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South Carolina Alligator Hunting

 September 8th marked the opening day of the South Carolina Alligator Season. Hunters all across the state waited in anticipation for the noon hour when we could begin our long awaited hunt for the prehistoric giants.

In South Carolina, the Alligator hunting season began in 2009 with a limited drawing of 1000 tags for four coastal zones across the state. Since then, the popularity of the season has grown exponentially and getting a tag is not guaranteed through the computerized drawing that occurs each June. Currently 1200 tags are drawn for hunters allotting three hundred for each of the four zones.

Prospective hunters register and pay a $10.00 registration fee beginning in May of each year in hopes of drawing the coveted tags. Hunters specify which zones they prefer to hunt but can also register for all four. While only one zone is allowed to hunt in, if drawn the tag will specify which zone the hunter can hunt. The season runs from noon on the second Saturday of September through noon on the second Saturday of October.

This was my third year of registering and finally the tag arrived in the mail! Over the past six weeks hundreds of hours have been spent analyzing maps, calling people who live in the area, and researching methods for getting my alligator. I drew for the Pee Dee zone, which is the North Eastern zone and includes the area from Georgetown to the North Carolina line, inland to the convergence of Lake Marion.

Snatch Hook and Alligator Arrow

Opening day we spent 15 hours on the boat looking for and at alligators looking for just the right one to put my tag on. In South Carolina, we must have the alligator restrained alongside of the boat or bank prior to dispatching. This is done in several ways, with the most popular being the use of snatch hooks. Weighted treble hooks in the 12/0 to 14/0 size that is cast over an alligator and (hopefully) hooking them somewhere along its body. Let me say right here, it’s a lot more difficult than one might think. Once an alligator is hooked, they are fought until they can be restrained alongside of the boat and then shot in the head with either a handgun or bangstick. (Rifles are not allowed) Other methods of capturing alligators include, bow and arrow, crossbow, and harpoon. Often several of these methods are used on the same alligator. For example, if a hunter shoots the alligator with a bow and arrow, this is often just the beginning of the fight, snatch hooks are secured into the alligator and finally a harpoon attached to a strong rope to fight the alligator to the boat for dispatch.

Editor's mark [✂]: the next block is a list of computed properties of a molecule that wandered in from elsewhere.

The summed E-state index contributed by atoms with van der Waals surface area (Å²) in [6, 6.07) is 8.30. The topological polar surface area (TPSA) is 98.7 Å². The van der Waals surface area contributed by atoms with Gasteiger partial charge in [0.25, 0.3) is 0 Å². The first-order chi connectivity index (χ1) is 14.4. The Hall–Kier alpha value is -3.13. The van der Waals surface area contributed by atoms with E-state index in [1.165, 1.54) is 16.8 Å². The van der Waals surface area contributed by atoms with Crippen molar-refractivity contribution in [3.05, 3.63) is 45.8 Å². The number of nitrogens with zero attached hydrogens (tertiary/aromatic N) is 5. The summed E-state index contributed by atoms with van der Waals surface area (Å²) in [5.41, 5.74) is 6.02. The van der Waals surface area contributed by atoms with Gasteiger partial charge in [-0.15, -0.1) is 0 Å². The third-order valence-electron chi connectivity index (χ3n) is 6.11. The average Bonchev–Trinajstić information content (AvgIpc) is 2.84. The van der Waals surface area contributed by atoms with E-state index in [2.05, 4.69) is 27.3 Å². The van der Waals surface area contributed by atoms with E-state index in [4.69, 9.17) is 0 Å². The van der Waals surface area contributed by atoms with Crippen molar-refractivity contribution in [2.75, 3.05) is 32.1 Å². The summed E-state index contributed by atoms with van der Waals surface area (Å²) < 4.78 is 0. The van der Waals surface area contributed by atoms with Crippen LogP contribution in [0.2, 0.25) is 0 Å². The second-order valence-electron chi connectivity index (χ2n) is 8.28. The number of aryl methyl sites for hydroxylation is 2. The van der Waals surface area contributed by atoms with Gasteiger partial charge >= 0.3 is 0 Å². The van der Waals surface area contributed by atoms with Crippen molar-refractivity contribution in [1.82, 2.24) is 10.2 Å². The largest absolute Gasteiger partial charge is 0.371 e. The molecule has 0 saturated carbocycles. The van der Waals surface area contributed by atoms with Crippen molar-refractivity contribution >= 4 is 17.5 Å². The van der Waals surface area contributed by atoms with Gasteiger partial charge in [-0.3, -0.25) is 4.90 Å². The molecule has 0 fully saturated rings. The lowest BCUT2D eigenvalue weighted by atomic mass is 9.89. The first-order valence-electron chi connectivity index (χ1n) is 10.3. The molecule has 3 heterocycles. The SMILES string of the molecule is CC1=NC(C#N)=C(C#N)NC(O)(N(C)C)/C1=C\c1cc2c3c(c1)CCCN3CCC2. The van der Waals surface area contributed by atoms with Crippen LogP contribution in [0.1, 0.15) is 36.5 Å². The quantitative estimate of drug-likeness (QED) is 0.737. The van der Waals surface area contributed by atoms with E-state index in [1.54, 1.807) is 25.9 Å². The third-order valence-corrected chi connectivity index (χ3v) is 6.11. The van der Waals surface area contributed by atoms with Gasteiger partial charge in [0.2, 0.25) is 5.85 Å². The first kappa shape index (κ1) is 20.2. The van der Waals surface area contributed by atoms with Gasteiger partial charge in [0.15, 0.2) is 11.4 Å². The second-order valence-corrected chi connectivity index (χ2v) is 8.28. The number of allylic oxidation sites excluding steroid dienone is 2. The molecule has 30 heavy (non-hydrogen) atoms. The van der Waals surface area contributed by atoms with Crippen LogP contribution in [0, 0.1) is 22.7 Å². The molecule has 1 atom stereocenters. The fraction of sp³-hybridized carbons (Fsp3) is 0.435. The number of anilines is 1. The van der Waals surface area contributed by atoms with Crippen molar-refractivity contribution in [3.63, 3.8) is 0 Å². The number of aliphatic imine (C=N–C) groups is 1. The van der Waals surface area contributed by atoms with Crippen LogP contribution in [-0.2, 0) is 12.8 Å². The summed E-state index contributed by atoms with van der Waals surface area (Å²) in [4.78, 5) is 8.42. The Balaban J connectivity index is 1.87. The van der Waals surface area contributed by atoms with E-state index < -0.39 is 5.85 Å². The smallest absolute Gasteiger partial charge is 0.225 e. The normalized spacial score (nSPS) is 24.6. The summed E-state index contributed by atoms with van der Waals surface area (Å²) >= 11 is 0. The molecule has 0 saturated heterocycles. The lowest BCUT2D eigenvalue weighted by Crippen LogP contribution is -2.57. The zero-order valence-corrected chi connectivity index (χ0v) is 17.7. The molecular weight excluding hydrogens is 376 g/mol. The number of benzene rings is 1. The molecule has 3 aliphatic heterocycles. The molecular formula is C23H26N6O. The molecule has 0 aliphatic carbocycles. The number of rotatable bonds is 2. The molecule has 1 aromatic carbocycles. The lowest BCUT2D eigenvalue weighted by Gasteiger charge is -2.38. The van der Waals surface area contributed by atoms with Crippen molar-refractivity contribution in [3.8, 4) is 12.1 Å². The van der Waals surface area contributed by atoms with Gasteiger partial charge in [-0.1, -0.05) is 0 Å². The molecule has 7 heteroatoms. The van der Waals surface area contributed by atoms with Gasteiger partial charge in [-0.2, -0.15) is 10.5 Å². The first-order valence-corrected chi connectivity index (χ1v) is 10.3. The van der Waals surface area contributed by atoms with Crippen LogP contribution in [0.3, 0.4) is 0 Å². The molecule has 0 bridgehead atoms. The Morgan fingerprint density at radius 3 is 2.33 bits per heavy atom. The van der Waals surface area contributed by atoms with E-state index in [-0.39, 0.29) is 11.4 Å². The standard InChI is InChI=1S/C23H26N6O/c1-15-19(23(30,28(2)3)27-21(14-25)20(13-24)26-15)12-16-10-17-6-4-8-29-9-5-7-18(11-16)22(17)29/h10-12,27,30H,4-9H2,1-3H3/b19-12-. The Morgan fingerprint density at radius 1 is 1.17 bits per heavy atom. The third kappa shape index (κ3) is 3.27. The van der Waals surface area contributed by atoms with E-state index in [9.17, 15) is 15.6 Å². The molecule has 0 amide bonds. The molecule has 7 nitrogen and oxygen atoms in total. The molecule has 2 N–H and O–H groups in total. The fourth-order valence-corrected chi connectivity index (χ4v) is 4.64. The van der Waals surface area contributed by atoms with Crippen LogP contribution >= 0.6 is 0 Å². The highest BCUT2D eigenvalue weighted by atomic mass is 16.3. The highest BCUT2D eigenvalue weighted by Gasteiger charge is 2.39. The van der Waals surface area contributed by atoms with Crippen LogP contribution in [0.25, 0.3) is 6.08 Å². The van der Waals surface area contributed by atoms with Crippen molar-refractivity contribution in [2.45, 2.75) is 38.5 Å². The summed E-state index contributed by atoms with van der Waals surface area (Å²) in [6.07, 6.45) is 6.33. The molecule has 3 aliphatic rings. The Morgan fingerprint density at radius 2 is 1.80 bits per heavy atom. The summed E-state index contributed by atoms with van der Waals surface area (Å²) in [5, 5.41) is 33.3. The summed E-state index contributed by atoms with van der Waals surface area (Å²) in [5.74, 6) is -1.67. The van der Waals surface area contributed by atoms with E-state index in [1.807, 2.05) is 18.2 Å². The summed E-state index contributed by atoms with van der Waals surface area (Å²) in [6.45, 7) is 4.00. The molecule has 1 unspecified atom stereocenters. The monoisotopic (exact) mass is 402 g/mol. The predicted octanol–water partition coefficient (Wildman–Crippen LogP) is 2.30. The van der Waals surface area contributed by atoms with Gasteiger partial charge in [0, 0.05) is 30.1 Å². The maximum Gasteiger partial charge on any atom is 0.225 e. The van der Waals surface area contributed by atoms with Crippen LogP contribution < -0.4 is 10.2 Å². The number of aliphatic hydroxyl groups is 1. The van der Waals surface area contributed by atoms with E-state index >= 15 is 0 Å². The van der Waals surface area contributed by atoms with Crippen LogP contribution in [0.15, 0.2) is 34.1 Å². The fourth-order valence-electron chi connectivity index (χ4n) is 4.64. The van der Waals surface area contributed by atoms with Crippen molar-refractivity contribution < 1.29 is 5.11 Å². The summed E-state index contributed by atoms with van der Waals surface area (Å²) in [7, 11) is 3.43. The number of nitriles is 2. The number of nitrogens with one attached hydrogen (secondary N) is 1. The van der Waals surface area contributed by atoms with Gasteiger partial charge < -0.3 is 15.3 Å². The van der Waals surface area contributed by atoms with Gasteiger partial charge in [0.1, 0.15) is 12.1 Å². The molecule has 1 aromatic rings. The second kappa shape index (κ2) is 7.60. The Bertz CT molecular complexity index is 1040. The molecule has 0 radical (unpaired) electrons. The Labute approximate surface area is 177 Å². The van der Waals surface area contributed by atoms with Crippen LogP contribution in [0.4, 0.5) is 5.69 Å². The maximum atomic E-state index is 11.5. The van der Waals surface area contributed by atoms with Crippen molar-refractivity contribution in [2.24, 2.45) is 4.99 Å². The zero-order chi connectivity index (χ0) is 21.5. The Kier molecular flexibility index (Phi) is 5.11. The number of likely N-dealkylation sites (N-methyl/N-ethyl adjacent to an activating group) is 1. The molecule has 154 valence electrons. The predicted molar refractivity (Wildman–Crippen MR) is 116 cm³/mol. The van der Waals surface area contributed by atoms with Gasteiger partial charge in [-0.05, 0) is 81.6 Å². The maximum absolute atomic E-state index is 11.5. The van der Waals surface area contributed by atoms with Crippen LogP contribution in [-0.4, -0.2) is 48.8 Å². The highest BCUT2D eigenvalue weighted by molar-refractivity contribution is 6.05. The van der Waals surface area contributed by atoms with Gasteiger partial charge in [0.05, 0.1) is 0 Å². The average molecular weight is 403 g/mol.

Having never hunted alligator before, I can assure you it is an addicting activity. Searching for giant leviathans along rivers and slews is difficult and once spotted its not easy getting into range of snatch hooks or bow and arrows.

After season opens, alligators can be hunted twenty-four hours a day, and many prefer to hunt only at night. Using bright spotlights to look for the distinct red glow their eyes reflect in the lights. And getting close is easier at night when the ‘gators feel safer.

After a while, you learn not to investigate every set of eyes you see. Small ‘gators eyes reflect just like adults. Looking for a wide gap between the eyes will eliminate a lot of false stalks. Any alligator over 4 feet is legal, but let’s face it, a four foot alligator will weigh less than fifty pounds, and yield only about 8-10 pounds of meat, making it hardly worth the $100 tag fee.

Like many our sights were set for a bigger alligator with me personal limit set at nine feet. In the two days we hunted we had several opportunities at alligator that were nine feet and larger but we were unable to connect. As the season progresses, the pressure subside and the gators get smarter so we are hopeful that within a few weeks we will have our tag filled.

As an outdoors person, this new challenge is something that has been highly anticipated. I highly recommend it for a greater challenge and an outstanding trophy.

South Carolina has so much to offer the outdoorsman and woman. Alligator season is one more adventure to add to your list of activities and pursuits.